Posted by Janet Kayfetz in Thoughts on July 14, 2015
Here is my response to a question from “Angie” about communication style in the workplace:
“How can I get my team to see me as a critical team member? I’m the youngest person in the office by several years and find it hard to get them to treat me as their equal.”
My thoughts are that no matter what your age, “being taken seriously” is a mutually negotiated subtlety of communication, a kind of contract between participants. Angie’s commitment would be to be an engaged and authentic listener; prepared and on time for meetings; respectful; making appropriate eye contact; and so on.
But Angie cannot control the attitudes and behaviors of colleagues, who should be equally respectful and engaged. In the ideal, all parties would listen, think, respond, and be open to all opinions, age notwithstanding
For all of us, a critical thing to remember is that others will form opinions about us based on many subconscious perceptions — perceptions that get filtered through the listener’s belief systems.
Details like what a speaker looks like, whether she has an “accent,” how she manages things like eye contact, turn-taking, interrupting, politeness signals in speech, volume, and so on. All of these communicative threads come together and have an impact on a listener/colleague.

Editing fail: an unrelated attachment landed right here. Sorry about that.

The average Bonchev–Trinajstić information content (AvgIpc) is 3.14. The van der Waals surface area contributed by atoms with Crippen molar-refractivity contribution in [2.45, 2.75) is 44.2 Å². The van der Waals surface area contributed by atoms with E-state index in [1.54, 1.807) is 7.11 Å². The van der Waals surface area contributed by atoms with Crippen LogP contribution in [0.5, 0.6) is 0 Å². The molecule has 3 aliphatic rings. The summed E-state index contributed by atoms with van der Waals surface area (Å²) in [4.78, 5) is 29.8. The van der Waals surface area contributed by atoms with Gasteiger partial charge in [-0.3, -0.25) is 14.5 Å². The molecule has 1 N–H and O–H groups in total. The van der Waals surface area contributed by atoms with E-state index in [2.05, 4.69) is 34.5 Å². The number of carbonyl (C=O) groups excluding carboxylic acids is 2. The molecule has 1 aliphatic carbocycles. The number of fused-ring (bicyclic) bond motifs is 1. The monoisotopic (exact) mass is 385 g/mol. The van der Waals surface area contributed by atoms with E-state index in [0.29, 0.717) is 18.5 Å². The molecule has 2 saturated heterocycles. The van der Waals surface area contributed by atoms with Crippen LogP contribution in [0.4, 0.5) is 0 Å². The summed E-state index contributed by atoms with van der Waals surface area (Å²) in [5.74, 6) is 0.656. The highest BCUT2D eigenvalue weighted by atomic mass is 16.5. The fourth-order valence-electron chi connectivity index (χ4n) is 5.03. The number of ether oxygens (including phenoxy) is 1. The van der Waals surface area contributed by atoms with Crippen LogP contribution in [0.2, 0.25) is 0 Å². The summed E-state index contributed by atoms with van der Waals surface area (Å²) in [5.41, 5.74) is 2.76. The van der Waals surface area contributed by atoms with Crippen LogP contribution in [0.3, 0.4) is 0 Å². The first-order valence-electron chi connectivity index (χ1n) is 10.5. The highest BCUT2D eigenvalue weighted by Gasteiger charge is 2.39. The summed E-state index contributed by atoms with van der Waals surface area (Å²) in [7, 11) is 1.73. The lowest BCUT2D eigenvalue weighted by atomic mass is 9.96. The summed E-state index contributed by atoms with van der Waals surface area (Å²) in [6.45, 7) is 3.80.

So my advice for Angie is to master all of these communicative threads.
Study how you communicate at every level, and make changes that make you a more excellent communicator. How do you enter a room? How do you greet colleagues? How loudly/softly do you speak? How/when do you interrupt? How long are your responses to straightforward questions? Do you always piggy back on someone else’s response, making their response appear to be incomplete or incorrect? Are you paying attention or fiddling with your phone? Are you on topic when you add something to the discussion? What is your tone — are you respectful? sarcastic? humorous? critical? And so on.
I hope some of these ideas are helpful. Good luck Angie!